It was shortly after I learned that candy is sweet and fire burns, when I came to realize that Cubans are allowed to join organizations created by the government but we are punished, to teach us a lesson, if we decide to create our own groups. And so, as children we were automatically enrolled in the Young Pioneers; at age fourteen women were enrolled in the Women’s Federation; neighbors joined the Committees for the Defense of the Revolution; while workers formed a part of the country’s only authorized union. For their part, students became members of their federation, and peasants were registered in a single group at the national level. We all appeared on the membership rolls of something.
Every time someone would apply for a job, admission to the university, or seek to obtain the right to buy a home appliance, they had to fill out a form quizzing them on their membership in the organizations consecrated by Power. The list began, of course, with the most important: The Communist Party or the Union of Young Communists. It seems ridiculous to me now, as I can remember my hand holding a pencil and marking little X’s next to organizations with acronyms such as OPJM, CDR or FMC. I was on automatic, without conviction, wanting to make them think I was a citizen who fit in, revolutionary, “normal.”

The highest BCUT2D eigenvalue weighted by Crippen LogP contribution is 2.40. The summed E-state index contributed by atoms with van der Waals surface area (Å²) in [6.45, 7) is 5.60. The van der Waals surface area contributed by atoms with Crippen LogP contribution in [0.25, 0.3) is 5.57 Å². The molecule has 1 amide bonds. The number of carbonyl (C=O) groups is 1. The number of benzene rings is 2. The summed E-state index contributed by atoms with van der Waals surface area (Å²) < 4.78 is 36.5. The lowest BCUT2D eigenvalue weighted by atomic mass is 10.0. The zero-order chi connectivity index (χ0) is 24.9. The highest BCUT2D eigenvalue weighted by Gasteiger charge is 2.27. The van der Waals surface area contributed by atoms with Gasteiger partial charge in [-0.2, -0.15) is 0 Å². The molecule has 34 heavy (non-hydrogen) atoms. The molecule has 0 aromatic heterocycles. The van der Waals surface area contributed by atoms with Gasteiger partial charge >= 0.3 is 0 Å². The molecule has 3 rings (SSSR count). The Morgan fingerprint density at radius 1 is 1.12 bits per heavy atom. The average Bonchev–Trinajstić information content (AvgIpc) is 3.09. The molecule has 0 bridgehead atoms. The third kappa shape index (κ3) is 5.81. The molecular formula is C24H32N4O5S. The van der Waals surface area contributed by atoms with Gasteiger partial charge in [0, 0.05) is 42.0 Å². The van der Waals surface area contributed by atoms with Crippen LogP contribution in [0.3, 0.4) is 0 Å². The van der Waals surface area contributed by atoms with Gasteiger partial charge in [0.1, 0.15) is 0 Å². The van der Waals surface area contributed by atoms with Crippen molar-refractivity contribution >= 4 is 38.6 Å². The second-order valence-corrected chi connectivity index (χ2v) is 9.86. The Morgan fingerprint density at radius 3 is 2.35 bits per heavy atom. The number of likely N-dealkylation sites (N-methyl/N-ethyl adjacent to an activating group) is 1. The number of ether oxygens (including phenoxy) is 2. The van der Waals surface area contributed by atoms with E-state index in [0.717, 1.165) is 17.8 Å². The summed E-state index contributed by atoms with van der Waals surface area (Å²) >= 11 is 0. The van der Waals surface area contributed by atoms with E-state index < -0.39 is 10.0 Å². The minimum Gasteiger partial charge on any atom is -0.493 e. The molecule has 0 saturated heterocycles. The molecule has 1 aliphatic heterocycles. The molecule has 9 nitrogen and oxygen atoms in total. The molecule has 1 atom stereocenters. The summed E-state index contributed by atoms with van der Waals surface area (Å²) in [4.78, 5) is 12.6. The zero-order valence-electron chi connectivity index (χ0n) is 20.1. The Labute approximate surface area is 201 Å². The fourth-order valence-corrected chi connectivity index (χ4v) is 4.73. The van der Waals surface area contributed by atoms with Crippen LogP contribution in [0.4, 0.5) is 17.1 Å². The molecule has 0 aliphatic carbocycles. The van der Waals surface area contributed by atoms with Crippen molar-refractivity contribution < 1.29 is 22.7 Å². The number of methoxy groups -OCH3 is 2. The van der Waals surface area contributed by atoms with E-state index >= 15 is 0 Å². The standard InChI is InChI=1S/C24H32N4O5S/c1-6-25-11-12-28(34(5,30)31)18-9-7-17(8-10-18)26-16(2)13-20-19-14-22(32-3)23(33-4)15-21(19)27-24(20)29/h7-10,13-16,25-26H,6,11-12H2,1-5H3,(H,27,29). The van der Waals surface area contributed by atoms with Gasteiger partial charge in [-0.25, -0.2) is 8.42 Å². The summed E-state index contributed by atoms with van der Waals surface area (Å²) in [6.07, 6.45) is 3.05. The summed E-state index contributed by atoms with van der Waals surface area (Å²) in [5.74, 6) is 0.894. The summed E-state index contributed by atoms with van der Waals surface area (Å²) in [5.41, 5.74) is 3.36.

For many years I have not repeated a slogan nor belonged to any of the country’s authorized organizations. When people ask, I say am an independent citizen, a free electron, and that my political platform is limited to demanding the decriminalization of differences of opinion; but I am aware that we are far from achieving these goals. Despite the changes and the promised apertures it is still frowned upon to criticize – be it a minister’s management or a school’s class schedule – and certainly one couldn’t think of founding an independent party, nor even so much as a club for “Friends of Salamanders.”